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A shipping disaster in the 19th Century has stranded a man and woman in the wilds of Africa. The lady is pregnant, and gives birth to a son in their tree house. Soon after, a family of apes stumble across the house and in the ensuing panic, both parents are killed. A female ape takes the tiny boy as a replacement for her own dead infant, and raises him as her son. Twenty years later, Captaine Phillippe D'Arnot discovers the man who thinks he is an ape. Evidence in the tree house leads him to believe that he is the direct descendant of the Earl of Greystoke, and thus takes it upon himself to return the man to civilization. Written by
Murray Chapman <email@example.com>
Greystoke: The Legend Of Tarzan, Lord Of The Apes (Hugh Hudson, 1984) ***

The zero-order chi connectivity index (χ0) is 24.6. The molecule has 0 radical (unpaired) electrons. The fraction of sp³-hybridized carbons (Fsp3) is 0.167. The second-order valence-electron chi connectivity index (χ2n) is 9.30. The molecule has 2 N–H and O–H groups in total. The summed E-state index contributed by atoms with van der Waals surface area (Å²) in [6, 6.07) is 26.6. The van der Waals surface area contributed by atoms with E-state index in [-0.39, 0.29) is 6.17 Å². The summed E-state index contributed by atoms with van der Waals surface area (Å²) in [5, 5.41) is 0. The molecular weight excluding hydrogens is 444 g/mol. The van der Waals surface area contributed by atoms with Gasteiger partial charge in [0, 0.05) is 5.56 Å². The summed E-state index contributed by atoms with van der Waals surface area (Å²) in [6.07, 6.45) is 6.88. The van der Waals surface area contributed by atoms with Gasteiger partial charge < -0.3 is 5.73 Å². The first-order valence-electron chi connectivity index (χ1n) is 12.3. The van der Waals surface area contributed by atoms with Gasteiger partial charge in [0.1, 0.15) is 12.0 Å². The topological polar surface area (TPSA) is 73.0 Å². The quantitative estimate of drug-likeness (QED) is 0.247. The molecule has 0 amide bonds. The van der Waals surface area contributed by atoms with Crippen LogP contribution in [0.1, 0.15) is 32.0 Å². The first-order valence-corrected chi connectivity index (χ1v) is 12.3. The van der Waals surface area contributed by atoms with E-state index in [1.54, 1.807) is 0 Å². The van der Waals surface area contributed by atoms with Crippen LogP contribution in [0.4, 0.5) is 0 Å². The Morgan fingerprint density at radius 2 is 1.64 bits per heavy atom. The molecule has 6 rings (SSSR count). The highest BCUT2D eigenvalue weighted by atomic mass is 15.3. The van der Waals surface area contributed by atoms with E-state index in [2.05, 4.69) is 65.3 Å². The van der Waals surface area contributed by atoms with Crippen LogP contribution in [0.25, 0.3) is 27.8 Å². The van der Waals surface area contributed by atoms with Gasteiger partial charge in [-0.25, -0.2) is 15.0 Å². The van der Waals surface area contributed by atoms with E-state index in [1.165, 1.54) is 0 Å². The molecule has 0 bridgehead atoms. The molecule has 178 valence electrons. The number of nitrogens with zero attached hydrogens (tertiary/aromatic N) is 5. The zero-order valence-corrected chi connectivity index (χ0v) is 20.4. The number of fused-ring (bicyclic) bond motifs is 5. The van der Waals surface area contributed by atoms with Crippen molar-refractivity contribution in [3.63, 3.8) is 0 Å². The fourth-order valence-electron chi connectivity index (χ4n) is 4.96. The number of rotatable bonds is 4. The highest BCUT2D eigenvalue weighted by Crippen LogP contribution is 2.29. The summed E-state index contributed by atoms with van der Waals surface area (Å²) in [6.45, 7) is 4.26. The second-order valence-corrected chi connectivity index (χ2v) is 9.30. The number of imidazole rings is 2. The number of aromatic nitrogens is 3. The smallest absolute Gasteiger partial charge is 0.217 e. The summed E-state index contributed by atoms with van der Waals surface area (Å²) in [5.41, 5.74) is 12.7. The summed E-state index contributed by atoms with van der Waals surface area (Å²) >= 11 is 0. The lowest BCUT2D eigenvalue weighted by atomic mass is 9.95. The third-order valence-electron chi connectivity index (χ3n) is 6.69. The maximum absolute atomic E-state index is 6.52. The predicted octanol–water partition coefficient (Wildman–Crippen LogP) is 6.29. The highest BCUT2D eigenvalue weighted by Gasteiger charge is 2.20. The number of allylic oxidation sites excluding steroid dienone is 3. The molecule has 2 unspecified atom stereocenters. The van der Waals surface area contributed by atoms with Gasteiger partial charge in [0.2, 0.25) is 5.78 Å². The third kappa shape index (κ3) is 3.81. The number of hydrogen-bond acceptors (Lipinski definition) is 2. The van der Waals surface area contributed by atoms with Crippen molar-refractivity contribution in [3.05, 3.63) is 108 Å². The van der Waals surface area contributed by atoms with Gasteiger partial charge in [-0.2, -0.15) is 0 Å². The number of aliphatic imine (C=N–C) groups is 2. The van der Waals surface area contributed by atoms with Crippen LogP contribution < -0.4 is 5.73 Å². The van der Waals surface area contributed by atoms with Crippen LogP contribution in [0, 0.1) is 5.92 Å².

This begins a series (which I'll hopefully keep up every week-end) of films that came out during my childhood in this case, it's one I've only managed to catch now. It was clearly intended as the last word on the subject, which basically had been debased to the level of hokum over the years; however, in its uncompromising striving for a serious-minded approach (a sure measure of which is that the protagonist is never once referred to by the name he's been known all this time the world over!), the film-makers rather lost track of the fact that the thing was intended primarily as entertainment! Consequently, we get a decidedly staid representation of events with more care given to meticulous period reconstruction than in providing a functional thematic environment for its mythic jungle hero! Even so, Christopher Lambert rose to stardom as did another debutante, Andie McDowell, playing his love interest (named Jane, of course) with the title role, which he handles creditably enough under the circumstances. However, Ralph Richardson (to whom the film is dedicated, this being his swan-song) steals every scene he's in as Tarzan's natural grandfather who, in spite of showing obvious affection for his long-lost kin, can't bring himself to forget tradition in an effort to understand his predicament; the hero, in fact, is much more comfortable interacting with primates (even contriving, after having gone back home, to save his adoptive 'dad' from captivity). The film is otherwise very good to look at (with cinematography by Stanley Kubrick regular John Alcott, no less), features an appropriately grandiose score as well as remarkable make-up effects (by Rick Baker) and, while essentially disappointing as a Tarzan outing, retains considerable value nonetheless as a prestige picture of its day.
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